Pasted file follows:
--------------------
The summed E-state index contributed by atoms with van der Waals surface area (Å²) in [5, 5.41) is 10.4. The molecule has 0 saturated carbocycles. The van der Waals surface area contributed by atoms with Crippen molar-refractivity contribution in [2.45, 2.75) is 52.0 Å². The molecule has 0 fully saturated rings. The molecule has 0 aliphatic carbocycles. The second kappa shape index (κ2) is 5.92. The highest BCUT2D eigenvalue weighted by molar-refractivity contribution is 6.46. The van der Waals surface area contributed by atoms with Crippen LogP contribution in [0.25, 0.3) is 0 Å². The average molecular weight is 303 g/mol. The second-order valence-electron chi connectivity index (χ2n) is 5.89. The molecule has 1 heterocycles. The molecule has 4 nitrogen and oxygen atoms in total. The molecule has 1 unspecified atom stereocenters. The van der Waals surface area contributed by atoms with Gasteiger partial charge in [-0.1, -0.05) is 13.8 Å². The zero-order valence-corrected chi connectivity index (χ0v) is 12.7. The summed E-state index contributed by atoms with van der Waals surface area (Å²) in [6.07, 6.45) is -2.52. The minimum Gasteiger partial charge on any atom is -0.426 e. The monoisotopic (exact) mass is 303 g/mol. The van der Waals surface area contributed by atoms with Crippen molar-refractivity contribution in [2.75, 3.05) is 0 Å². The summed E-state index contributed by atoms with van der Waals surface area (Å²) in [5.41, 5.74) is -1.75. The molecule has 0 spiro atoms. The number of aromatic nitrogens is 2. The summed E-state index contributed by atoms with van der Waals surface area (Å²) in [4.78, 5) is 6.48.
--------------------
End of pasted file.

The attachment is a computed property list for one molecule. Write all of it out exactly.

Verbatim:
The summed E-state index contributed by atoms with van der Waals surface area (Å²) in [5, 5.41) is 10.4. The molecule has 0 saturated carbocycles. The van der Waals surface area contributed by atoms with Crippen molar-refractivity contribution in [2.45, 2.75) is 52.0 Å². The molecule has 0 fully saturated rings. The molecule has 0 aliphatic carbocycles. The second kappa shape index (κ2) is 5.92. The highest BCUT2D eigenvalue weighted by molar-refractivity contribution is 6.46. The van der Waals surface area contributed by atoms with Crippen LogP contribution in [0.25, 0.3) is 0 Å². The average molecular weight is 303 g/mol. The second-order valence-electron chi connectivity index (χ2n) is 5.89. The molecule has 1 heterocycles. The molecule has 4 nitrogen and oxygen atoms in total. The molecule has 1 unspecified atom stereocenters. The van der Waals surface area contributed by atoms with Gasteiger partial charge in [-0.1, -0.05) is 13.8 Å². The zero-order valence-corrected chi connectivity index (χ0v) is 12.7. The summed E-state index contributed by atoms with van der Waals surface area (Å²) in [6.07, 6.45) is -2.52. The minimum Gasteiger partial charge on any atom is -0.426 e. The monoisotopic (exact) mass is 303 g/mol. The van der Waals surface area contributed by atoms with Crippen molar-refractivity contribution in [2.75, 3.05) is 0 Å². The summed E-state index contributed by atoms with van der Waals surface area (Å²) in [5.41, 5.74) is -1.75. The molecule has 0 spiro atoms. The number of aromatic nitrogens is 2. The summed E-state index contributed by atoms with van der Waals surface area (Å²) in [4.78, 5) is 6.48.